4.3.4. Summary of the connection formulas¶
We now give the full form of the connection formulas, for a general turning point and potentials of either positive and negative slope.
Positive slope¶
import common common.configure_plotting() import matplotlib.pyplot as plt import numpy as npx = np.linspace(1, 1, 100) y1 = x E = 0 fig, ax = plt.subplots(figsize=(4, 4)) ax.plot(x, y1, color='black', label=r'V(x)') ax.hlines(y=E, xmin=1, xmax=1, color='red', label='E') ax.vlines(x=0, ymin=2, ymax=0, linestyle='dashed', color='black') ax.scatter(0, 0, color='black', zorder=100) ax.set_ylim(1, 1); ax.legend(fontsize=15) ax.set_xlabel(r'', fontsize=15) ax.set_xticks([]); ax.set_yticks([]); fig.show()
Negative slope¶
import common common.configure_plotting() import matplotlib.pyplot as plt import numpy as np x = np.linspace(1, 1, 100) y1 = x E = 0 fig, ax = plt.subplots(figsize=(4, 4)) ax.plot(x, y1, color='black', label=r'V(x)') ax.hlines(y=E, xmin=1, xmax=1, color='red', label='E') ax.vlines(x=0, ymin=2, ymax=0, linestyle='dashed', color='black') ax.scatter(0, 0, color='black', zorder=100) ax.set_ylim(1, 1); ax.legend(fontsize=15) ax.set_xlabel(r'$x_t$', fontsize=15) ax.set_xticks([]); ax.set_yticks([]); fig.show()
Warning
In these tables, we also indicated which wave functions are decaying and which are blowing up as you move away from the turning point.
When using these formulas, be careful to use exactly the forms given here, and pay attention to the different integral boundaries!
Integration tricks
To deal with WKB problems, one often requires to change the limits of integrations. The simplest case is to flip the integrations limits as, Another useful trick when is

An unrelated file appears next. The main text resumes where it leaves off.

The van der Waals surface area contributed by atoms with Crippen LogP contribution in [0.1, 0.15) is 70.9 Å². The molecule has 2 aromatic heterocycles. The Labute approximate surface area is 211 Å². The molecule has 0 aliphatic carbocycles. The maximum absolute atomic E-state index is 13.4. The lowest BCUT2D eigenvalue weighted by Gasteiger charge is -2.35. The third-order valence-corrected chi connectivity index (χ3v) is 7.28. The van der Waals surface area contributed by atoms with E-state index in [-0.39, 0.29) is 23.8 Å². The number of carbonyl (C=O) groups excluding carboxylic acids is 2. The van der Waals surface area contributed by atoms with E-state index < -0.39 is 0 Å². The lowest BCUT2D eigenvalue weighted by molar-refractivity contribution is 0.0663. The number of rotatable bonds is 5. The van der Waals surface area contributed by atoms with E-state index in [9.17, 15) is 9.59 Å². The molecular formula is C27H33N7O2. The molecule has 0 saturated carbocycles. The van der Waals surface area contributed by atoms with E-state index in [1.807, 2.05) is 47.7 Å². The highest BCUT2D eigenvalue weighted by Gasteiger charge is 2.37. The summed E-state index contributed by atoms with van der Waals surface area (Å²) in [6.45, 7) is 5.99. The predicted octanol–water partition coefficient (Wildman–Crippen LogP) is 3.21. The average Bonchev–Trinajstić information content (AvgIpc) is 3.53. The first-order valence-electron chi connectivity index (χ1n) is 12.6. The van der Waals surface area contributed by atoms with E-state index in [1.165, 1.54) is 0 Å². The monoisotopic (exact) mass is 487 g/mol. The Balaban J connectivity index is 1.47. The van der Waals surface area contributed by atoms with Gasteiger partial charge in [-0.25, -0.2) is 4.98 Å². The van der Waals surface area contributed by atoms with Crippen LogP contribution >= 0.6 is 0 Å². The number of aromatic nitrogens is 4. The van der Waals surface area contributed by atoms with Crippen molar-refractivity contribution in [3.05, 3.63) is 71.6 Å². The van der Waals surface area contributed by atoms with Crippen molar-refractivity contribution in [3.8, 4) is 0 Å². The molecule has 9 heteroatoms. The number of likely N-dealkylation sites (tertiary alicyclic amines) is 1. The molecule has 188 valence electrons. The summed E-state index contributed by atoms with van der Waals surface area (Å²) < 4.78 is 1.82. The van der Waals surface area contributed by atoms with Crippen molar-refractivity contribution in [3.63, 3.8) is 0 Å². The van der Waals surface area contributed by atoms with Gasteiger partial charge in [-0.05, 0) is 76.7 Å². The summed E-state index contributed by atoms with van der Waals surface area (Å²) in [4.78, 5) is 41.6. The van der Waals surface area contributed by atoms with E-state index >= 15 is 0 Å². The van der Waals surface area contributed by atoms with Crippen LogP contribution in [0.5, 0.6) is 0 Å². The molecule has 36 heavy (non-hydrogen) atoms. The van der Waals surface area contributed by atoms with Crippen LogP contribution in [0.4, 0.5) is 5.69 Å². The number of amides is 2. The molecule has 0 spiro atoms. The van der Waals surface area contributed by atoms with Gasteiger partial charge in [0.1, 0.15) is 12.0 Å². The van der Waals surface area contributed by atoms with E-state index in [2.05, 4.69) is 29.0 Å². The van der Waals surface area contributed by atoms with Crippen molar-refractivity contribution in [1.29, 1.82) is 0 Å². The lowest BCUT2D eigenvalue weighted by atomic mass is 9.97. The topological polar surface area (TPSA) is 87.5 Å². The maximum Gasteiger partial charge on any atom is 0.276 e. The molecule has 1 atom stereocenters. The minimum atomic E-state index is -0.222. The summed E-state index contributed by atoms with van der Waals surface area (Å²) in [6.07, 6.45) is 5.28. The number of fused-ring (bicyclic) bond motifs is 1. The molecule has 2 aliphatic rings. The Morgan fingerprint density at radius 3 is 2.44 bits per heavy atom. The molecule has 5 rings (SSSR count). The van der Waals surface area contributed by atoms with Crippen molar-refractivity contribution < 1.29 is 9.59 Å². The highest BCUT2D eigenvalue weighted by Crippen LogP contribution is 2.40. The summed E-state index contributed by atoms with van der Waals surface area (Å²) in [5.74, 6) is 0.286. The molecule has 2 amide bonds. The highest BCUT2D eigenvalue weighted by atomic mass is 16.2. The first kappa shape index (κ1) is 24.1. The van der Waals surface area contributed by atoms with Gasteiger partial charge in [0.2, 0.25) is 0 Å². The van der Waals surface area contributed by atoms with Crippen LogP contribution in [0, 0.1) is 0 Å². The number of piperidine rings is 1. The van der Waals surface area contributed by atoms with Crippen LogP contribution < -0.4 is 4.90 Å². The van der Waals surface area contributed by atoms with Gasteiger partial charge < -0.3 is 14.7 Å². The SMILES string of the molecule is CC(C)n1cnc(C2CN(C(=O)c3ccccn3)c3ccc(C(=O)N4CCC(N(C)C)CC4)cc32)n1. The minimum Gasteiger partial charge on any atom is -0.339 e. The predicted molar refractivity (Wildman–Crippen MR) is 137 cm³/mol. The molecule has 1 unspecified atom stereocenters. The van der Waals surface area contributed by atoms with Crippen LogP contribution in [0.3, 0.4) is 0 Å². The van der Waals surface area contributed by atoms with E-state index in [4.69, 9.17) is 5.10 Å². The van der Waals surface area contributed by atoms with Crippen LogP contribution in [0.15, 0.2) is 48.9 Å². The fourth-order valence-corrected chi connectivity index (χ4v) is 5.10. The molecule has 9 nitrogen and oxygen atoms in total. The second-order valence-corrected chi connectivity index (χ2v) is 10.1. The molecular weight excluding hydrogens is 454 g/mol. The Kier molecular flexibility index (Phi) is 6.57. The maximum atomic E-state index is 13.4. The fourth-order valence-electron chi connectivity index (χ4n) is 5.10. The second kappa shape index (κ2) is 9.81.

4.3.5. Validity of the connection formulas¶
We did a rather involved derivation above taking several approximations, but when are the connection formulas actually valid?
From our derivation, it is clear that there should be a region where the Airy solution has at least some overlap with the WKB wave functions and  otherwise it does not "connect" those solutions well. In the interactive plot below, we show the WKB wave functions as well as the Airy function around the turning point for different values of the energy:
import common from IPython.display import HTML, display common.configure_plotting() import numpy as np from wkb import plot_patching_region_pltdef V(x): return 0.01 * (x+10)**2 2
anim = plot_patching_region_plt(V, Erange=np.round(np.linspace(1.98, 2.4, 101), 2), start=11, stop=11, m=1, wf_scaling_factor=0.5, y_range=(5,5))
display(HTML(anim.to_jshtml(default_mode='reflect')))